This winter as Shell Oil readied for the first-ever drilling season in Alaska’s Chukchi Sea, we in the north have been holding our breaths. While politicians and pundits have been blaming the price at the pump for all that ails our nation, the Arctic winter has raged on heedless of the plans for the future of the Arctic Ocean. Having spent my adult life studying, exploring, and sharing the natural wonders of Arctic Alaska, I fear that policy makers neither care about the vitality of the region, nor have they honestly and accurately assessed the risks involved with offshore oil production in these storm battered seas...

Michael Wald

I am always amused by people who support America's mission to establish democracies around the world, yet who are determined to subvert democracy here at home. I am likewise amused by people who protest against government coercion, yet who revel in tyrannizing anyone who doesn’t see the world their way.

According to our state Constitution, the Board of Game is supposed to represent the interests of all Alaskans. Its members should include representatives from all major "interest" groups. It should not be monolithic. Each member should strive to find ways to meet the needs of all interest groups, instead of trying to hog all the wildlife for just one interest -- harvest...

Stephen F. Stringham, Ph.D.
TO: U.S. Fish and Wildlife Service SUBJECT: Like pigeons

Dear National Bird Protectors,

Usually when we hear about stories involving Alaska coastal towns, bald eagles and federal authorities, we expect the urge to remind people that eagles just aren't rare in Alaska and are downright numerous in some spots. Because of eagles' large populations in the state, laws intended to protect the nation's symbol elsewhere can seem, well, excessive when applied to Alaska. We imagine it can be hard for some bureaucrats to imagine massive, carnivorous, scavenging birds hanging around, as numerous as pigeons in Central Park or the National Mall.

Luckily that doesn't seem to be the case in Unalaska this week...

Scott Woodham

As Alaska's capitol settles from Gov. Sean Parnell’s decision to pull his oil tax reform legislation -- just days after his Revenue Department committed hara-kari in front of the Senate Resources Committee -- the question becomes what is the road back for the Parnell administration?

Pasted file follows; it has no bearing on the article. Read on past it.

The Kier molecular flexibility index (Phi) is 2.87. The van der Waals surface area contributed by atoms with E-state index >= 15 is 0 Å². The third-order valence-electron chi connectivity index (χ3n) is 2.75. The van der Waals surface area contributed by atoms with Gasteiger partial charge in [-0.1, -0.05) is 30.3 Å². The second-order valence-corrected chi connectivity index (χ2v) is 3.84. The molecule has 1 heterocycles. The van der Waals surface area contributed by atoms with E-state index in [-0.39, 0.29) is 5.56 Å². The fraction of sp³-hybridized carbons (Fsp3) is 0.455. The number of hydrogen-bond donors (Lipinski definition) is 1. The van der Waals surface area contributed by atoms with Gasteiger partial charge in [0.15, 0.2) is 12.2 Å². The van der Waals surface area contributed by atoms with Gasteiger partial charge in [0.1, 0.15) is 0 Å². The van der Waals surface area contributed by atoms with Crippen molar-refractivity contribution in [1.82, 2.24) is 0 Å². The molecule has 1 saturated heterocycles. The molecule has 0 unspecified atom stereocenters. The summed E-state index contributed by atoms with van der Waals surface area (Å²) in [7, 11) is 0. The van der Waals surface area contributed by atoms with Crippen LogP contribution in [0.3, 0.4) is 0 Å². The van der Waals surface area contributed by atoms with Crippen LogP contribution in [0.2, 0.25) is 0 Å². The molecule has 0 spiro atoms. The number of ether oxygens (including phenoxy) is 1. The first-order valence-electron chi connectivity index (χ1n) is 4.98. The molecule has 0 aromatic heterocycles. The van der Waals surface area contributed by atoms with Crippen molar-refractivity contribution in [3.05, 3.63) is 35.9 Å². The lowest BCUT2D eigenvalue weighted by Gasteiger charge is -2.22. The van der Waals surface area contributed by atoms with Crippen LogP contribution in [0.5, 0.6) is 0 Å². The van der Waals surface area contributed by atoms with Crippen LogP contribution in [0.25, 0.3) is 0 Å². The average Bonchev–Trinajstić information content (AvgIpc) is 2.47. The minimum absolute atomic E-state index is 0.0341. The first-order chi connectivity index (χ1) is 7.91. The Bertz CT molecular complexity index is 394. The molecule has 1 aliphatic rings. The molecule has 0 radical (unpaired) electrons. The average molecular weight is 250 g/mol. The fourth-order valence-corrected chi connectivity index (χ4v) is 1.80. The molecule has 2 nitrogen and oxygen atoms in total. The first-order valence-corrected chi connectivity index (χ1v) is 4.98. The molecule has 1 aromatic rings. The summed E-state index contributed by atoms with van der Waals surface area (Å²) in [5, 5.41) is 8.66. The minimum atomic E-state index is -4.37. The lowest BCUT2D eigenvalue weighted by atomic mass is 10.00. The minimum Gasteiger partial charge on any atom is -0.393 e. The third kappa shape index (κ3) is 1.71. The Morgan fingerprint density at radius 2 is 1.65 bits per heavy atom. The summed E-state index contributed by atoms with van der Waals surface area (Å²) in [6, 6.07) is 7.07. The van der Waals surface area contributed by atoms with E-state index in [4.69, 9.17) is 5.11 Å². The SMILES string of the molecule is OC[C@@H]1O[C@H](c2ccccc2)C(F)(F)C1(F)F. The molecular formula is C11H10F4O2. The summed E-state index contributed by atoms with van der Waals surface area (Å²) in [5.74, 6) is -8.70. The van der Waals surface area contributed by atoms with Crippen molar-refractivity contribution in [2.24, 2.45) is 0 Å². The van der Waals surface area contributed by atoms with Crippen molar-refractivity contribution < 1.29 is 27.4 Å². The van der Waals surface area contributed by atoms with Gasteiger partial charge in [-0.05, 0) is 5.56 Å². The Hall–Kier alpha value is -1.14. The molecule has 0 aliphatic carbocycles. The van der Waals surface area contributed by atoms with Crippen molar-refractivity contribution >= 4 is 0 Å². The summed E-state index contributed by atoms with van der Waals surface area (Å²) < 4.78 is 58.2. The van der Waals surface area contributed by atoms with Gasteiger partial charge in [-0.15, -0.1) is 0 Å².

Consider my rant a roadmap.

First, let's get some damn data. The administration’s roadshow can be summed up in two slides: the North Slope decline curve and a comparative chart showing North Dakota and Texas passing Alaska’s oil production. When someone says Alaskans are moving south, I think that’s a few less people to wait behind at Costco...

Andrew Halcro

Throughout history, women have played an integral role in developing communities across Alaska and the entire United States. From doctors to mothers, we work in every corner of the job market. We are contributing members of society, and for that we deserve same level of respect given to our male counterparts. For nearly half a century, our country has made great strides to protect the rights of women. Sadly our nation’s political rhetoric has shifted dramatically in recent years, taking a giant step backwards in the pursuit for gender equality. This war on women is detrimental to our communities and it’s time to tell lawmakers “enough is enough.”...

Rachael Higgins Lalki

Editor's Note: Mike Doogan is an Alaska State House Representative, author and former newspaper columnist. The following commentary appeared in his legislative e-newsletter on April 27.

Well, That Was Interesting

We watched the death of Sean Parnell’s latest attempt to hand $2 billion a year to his pals at British Petroleum, ConocoPhillips and Exxon this week. Or maybe it was just badly wounded. Various lawyers have said different things about what happened – yeah, I know. But what can you do? They’re lawyers—but the smart bet is that Parnell killed his own bill. After calling us into special session just 10 days ago to get us to pass it.

All I can say is, gloriosky. I’ve been to two goat ropings and a county fair and I’ve never seen anything like this before...

Craig Medred

The evidence mounts that under Gov. Sean Parnell’s watch, Alaska’s wildlife-management system is both broken and increasingly corrupt.

Of course one might legitimately ask whether Parnell is in fact watching or gives a damn. Our governor has remained remarkably mum despite the rot that seems to be spreading among our state’s wildlife officials and which, it might be argued, threatens the integrity of his own administration. And his judgment...

Bill Sherwonit

Let's be clear about one thing: Westchester Lagoon disc golf course wasn't closed down for the summer because of drugs, alcohol, noise, fights, or “a few bad apples.” Those were just the symptoms. The disease was congestion, ridiculous congestion. Officials could've relieved that overcrowding by helping create alternatives, but for whatever reason, they never did. Now, they've taken the easiest route -- closure...

Scott Woodham

On Monday, April 16, a deputy Chinese foreign minister, Song Tao, announced that Sweden, the current chair of the Arctic Council, supported his country's bid for permanent observer status in the multilateral organization.

He stated, "China applauds Swedish support for China to be an observer to the Arctic Council." Tao was speaking at a briefing on Premier Wen Jiabao's upcoming eight-day trip to Iceland, Sweden, Germany and Poland...

Mia Bennett